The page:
Down with blobs, long live chunks!

The weaknesses of content management systems (CMS) have always been pretty obvious to me so I was not at all surprised when Karen McGrane referred to them as “content mis-management” in her content strategy workshop at Webstock this year. CMS just substitutes one set of problems for a set of different problems where people can just shove any old garbage onto the internet with no editorial process or standards. The CMS, she said, is “not your editorial staff, its your printing press” and therefore only a part of the content life-cycle, not the final solution as many try to treat it.

Blobs vs. Chunks

Mobile content strategy rule 8
Separate content from form and create presentation-independent content. Don’t encode meaning through visual styling – instead, add structure and metadata to your content.

A big part of the problem is that we’ve gotten sucked in to believing that content creators need a MS Word-like WYSIWYG interface, but this allows them to dump unstructured ‘blobs’ of styled content onto the web. These blobs are inevitably unsustainable and in the face of the need to now re-style content for various forms of delivery, including but not limited to mobile, they are extremely limited.

What we need, Karen says, is systems that create more structure around content, to create content in reusable ‘chunks’, not amorphous ‘blobs’ and systems that can deploy the most appropriate content for the platform. So we need to create content packages: for example, we might have 2 or more variations on the page title, of different lengths or keyed to different audiences, a short and long page description, the page content itself,  appropriately structured with subheadings that can be reused as in-page contents links, several sizes of each relevant image and a range of metadata.

The content management system would then be set up to fit with the various tasks of its users and to publish the various chunks in the most appropriate way. Karen gave us ten ‘rules’ for content strategy: Continue reading

Love your web content

Erin KissaneOn Valentine’s Day I was thinking webby thoughts at  a Webstock workshop Content Strategy in (your) real world presented by content strategist, editor and writer Erin Kissane.

Here is a quick summary of her quotable gems on web content:

  • Good content is useful and purposeful.
  • Be a proponent of sectional landing pages, lots of people aren’t coming in the home page
  • Serve the real humans, and you are serving the smart machines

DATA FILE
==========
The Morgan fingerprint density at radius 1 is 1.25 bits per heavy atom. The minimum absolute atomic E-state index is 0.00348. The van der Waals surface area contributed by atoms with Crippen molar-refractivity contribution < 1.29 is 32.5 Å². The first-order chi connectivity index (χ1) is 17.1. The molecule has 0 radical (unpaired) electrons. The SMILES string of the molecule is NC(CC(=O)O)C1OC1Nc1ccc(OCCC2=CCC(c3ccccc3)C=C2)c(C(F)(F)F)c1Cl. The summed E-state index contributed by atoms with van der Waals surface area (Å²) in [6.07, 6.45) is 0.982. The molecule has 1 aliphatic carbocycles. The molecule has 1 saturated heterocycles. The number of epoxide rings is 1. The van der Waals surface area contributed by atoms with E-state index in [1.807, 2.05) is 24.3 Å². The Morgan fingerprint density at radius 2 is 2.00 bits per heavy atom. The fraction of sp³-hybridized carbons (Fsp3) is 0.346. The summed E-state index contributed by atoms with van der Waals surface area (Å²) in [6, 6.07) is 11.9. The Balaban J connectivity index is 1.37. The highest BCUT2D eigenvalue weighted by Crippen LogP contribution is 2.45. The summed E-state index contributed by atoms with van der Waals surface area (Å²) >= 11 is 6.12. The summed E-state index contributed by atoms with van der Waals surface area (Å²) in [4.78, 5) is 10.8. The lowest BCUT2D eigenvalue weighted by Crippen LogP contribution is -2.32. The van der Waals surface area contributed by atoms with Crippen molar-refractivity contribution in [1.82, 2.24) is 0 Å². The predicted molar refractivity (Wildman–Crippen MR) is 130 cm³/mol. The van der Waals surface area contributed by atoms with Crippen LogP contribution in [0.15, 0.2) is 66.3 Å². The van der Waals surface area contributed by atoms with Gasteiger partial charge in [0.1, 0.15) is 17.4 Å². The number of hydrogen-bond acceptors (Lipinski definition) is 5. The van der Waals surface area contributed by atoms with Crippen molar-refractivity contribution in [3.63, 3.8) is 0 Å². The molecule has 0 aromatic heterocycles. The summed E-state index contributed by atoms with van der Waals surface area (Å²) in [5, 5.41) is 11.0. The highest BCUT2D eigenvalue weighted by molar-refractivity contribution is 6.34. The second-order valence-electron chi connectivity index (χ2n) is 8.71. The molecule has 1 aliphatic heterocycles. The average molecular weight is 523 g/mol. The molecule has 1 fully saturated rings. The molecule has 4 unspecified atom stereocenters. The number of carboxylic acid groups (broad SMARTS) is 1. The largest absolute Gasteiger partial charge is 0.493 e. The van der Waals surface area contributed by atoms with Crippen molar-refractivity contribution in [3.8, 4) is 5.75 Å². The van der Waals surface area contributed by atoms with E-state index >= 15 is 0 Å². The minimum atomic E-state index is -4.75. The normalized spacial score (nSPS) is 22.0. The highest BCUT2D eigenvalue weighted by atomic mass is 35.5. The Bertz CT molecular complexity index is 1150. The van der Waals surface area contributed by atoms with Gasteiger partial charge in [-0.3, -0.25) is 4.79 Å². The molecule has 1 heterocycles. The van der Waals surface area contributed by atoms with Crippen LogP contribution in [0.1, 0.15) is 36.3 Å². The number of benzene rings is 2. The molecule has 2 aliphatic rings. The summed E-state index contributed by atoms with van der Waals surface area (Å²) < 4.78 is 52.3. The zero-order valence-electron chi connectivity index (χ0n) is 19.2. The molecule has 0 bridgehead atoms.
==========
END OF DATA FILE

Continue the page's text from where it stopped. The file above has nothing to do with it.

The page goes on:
• Five good examples trump 30 written guidelines when it comes to demonstrating style.
  • Write a site purpose document and use it as a measuring stick “Nothing goes on the website unless it does this thing”
  • You can do all the content tweaking you like, but it doesn’t matter if people can’t find it.
  • We need to represent users’ content needs.

Find out more in her slim volume The elements of content strategy.

The Discipline of Content Strategy

Kristina Halvorson’s workshop was actually entitled The Practice of Content Strategy but she early on used the word discipline and it seems quite suitable because it is both a discipline and requires discipline. Coming from a business oriented point of view Kristina recommended that we all try to behave as consultants within our organisations. This is a useful approach because it gives you a bit of distance from the content, allows you to focus on the expertise you bring to the table and reinforces the need to create alignment throughout the organisation and document the strategy well.

Kristina's Core Strategy Slide from Webstock 2011
Kristina's Core Strategy Slide

Having a content STRATEGY is all about getting alignment around the goal(s) of the website, specifically the business goals that the website is to achieve, and determining how those goals are to be achieved through the website. Kristina kept coming back to business requirements driving site objectives as well as site objectives which was a very important point and one that is frequently overlooked.

I got a couple of good quotes…

“Content Strategy plans for the creation, delivery & governance of content that is useful, usable, productive & profitable”.